Appellee, in his Preliminary Objections, averred that he has never resided in Pennsylvania; that he has never been domiciled in Pennsylvania; that Seaspray-Sharkline, Inc. has never had an office in Pennsylvania; that Seaspray-Sharkline, Inc. has never located its principle place of business in Pennsylvania; that, aside from the purchase of steel for the construction of swimming pools, Cohen has had no actual physical presence in Pennsylvania in connection with his business activities; and, finally, that in any event, any presence of Cohen in Pennsylvania was strictly and solely in connection with his activities as furthering the corporate business of Seaspray-Sharkline, Inc. and not in any personal capacity. Appellee attached to the Preliminary Objections an affidavit and a verification which satisfies the verification requirement where the preliminary objections contain averments of fact not appearing on the record. See Biel v. Herman Lowenstein, Inc., supra., and Standard Pennsylvania Practice, § 25:15.
Appellant, in his Answer to Defendant's Preliminary Objections, denies that Cohen is solely a domiciliary of New York. Appellant also denies that Cohen has never resided or been domiciled in Pennsylvania. Appellant denies that Seaspray-Sharkline, Inc. has never had an office in Pennsylvania or that it has never had its principle place of business in Pennsylvania. Appellant further denies that Cohen's sole commercial or residency relationship with Pennsylvania is as to the purchase of steel for swimming pools. Finally, appellant denies that any presence of Cohen in Pennsylvania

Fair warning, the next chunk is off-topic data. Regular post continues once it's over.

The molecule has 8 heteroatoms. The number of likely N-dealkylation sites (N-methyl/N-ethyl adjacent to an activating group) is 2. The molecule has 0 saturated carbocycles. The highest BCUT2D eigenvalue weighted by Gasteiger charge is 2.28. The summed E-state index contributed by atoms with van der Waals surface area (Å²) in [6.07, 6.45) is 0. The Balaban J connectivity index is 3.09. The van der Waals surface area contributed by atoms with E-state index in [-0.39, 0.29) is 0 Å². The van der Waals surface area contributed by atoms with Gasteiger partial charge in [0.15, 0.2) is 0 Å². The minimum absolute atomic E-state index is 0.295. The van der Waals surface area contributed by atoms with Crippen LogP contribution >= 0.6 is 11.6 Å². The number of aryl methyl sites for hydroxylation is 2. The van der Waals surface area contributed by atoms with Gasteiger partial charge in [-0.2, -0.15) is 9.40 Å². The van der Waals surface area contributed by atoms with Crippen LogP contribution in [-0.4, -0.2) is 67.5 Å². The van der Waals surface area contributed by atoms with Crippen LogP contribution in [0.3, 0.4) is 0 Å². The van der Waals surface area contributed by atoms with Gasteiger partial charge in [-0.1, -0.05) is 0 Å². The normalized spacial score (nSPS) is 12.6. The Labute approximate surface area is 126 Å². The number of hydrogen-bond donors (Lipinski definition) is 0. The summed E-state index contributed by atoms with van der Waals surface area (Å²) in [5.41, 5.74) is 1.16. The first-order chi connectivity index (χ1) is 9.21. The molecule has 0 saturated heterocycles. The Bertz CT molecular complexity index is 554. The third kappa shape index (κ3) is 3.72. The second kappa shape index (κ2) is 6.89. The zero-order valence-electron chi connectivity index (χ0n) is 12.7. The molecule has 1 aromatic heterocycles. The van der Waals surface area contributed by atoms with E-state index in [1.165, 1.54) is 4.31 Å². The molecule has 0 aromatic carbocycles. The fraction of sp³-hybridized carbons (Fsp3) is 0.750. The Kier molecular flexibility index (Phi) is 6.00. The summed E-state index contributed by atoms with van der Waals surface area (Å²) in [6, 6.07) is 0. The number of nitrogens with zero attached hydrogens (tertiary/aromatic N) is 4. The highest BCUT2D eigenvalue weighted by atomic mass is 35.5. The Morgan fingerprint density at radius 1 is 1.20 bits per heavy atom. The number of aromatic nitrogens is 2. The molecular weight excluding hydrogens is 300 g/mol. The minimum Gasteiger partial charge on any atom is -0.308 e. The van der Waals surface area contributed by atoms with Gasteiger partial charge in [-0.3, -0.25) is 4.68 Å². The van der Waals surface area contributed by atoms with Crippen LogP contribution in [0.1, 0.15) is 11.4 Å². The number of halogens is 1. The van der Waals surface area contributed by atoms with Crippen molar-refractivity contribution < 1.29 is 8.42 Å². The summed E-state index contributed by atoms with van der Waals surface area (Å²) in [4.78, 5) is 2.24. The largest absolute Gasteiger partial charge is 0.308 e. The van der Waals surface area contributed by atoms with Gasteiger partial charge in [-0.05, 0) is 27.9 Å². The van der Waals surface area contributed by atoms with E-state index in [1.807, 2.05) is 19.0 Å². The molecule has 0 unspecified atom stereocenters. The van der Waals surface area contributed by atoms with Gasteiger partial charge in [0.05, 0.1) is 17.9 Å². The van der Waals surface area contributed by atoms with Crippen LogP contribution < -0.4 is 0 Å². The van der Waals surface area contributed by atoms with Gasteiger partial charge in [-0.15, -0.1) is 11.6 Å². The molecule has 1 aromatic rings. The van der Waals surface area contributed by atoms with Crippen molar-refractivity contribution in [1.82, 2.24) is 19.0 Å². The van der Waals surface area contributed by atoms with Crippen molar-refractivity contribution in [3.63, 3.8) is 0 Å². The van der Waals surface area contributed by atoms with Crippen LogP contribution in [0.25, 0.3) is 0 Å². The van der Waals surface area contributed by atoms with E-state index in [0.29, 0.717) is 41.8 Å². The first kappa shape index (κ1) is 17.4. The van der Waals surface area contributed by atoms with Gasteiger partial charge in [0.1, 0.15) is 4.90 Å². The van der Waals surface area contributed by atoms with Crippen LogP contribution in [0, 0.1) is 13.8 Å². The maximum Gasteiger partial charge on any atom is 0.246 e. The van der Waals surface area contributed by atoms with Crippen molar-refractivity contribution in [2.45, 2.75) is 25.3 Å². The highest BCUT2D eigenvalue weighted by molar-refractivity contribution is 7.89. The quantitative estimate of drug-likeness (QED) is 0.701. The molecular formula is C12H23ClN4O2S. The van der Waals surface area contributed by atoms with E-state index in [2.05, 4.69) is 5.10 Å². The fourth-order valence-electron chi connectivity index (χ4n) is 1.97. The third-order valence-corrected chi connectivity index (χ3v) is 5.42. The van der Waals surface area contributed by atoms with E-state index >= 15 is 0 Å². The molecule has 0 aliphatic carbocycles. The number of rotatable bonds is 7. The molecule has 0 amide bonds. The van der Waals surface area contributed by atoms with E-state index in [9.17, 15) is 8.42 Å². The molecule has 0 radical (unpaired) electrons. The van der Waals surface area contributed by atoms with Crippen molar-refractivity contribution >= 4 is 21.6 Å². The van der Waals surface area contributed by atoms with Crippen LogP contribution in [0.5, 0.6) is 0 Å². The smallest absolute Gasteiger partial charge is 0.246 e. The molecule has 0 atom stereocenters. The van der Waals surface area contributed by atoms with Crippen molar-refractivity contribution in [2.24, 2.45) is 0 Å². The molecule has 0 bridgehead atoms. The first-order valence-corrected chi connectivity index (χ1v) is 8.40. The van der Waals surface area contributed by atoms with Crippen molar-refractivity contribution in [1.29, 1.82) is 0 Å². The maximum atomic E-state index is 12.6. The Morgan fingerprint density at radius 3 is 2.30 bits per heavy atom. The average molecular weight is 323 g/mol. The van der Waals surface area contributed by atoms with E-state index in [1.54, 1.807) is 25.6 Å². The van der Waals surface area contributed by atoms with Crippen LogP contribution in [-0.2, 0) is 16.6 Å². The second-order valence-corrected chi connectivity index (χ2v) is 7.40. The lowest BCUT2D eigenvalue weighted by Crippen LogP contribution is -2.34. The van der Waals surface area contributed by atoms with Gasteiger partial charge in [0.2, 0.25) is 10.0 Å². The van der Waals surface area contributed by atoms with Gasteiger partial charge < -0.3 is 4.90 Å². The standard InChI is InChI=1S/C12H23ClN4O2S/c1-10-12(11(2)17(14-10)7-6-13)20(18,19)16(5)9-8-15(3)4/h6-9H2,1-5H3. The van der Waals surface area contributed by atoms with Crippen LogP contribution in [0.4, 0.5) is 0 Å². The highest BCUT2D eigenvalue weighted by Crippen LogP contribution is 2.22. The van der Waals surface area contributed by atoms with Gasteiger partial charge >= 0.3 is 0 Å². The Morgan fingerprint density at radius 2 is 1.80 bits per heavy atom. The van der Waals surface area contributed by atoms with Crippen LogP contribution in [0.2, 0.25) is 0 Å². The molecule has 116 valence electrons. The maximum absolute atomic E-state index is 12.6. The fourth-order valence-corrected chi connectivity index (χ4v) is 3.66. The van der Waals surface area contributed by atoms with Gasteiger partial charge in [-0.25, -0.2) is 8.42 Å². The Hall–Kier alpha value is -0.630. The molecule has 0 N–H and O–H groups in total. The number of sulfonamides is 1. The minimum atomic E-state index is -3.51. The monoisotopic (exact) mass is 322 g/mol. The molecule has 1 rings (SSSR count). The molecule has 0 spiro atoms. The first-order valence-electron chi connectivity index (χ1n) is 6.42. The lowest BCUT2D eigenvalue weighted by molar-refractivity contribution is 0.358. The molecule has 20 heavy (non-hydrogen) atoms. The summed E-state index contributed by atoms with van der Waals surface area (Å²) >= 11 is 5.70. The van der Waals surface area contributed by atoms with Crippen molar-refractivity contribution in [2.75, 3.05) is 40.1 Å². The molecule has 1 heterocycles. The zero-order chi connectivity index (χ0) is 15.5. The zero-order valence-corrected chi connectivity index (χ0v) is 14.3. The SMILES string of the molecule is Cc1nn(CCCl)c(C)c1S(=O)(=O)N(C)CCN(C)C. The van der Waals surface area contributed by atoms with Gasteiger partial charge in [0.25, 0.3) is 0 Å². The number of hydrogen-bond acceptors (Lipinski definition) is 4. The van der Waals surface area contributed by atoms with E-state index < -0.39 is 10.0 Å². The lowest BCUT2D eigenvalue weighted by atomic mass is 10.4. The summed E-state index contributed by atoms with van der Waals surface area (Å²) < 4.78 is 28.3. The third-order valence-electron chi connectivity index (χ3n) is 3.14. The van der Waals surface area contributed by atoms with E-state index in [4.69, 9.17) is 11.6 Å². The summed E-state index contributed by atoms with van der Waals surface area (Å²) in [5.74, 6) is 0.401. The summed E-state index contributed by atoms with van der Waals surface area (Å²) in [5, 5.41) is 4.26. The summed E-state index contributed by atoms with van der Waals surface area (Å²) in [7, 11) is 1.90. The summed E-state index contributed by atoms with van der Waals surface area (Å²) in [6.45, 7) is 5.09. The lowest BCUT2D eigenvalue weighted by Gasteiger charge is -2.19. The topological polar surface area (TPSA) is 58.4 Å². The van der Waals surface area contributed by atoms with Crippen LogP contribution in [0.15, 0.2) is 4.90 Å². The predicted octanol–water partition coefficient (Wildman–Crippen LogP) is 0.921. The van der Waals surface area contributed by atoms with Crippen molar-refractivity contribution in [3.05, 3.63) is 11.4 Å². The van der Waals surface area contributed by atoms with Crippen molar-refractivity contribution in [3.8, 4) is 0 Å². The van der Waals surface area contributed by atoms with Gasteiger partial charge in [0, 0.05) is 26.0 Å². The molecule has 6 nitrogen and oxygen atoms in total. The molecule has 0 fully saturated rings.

[ 366 Pa. Super. Page 534]
was strictly and solely in connection with his activities as furthering the corporate business of Seaspray-Sharkline, Inc. and not in any personal business capacity. Appellant then filed a Notice of Deposition of William Cohen and, eleven days later, a Notice of Service of Interrogatories Directed to William Cohen. The record contains no transcript of a deposition of William Cohen, nor does it contain answers to interrogatories, nor any indication that the trial court received evidence, as called for by Pa.R.Civ.P. 1028(c) and the case law, where issues of fact are raised.
While it is true that the plaintiff bears the burden of proof where the defendant, as here, properly raised the issue of jurisdiction, our procedural law requires us to vacate the Order of the trial court. Neither party has presented evidence by which the trial court or this Court could have properly decided the issue of jurisdiction. We therefore remand for the trial court to take evidence by depositions, interrogatories or an evidentiary hearing before determining whether jurisdiction lies. Order vacated insofar as it sustains preliminary objections of Defendant William Cohen and insofar as it dismisses Plaintiff's "Reinstate Complaint" against Defendant William Cohen. Case remanded. Jurisdiction relinquished.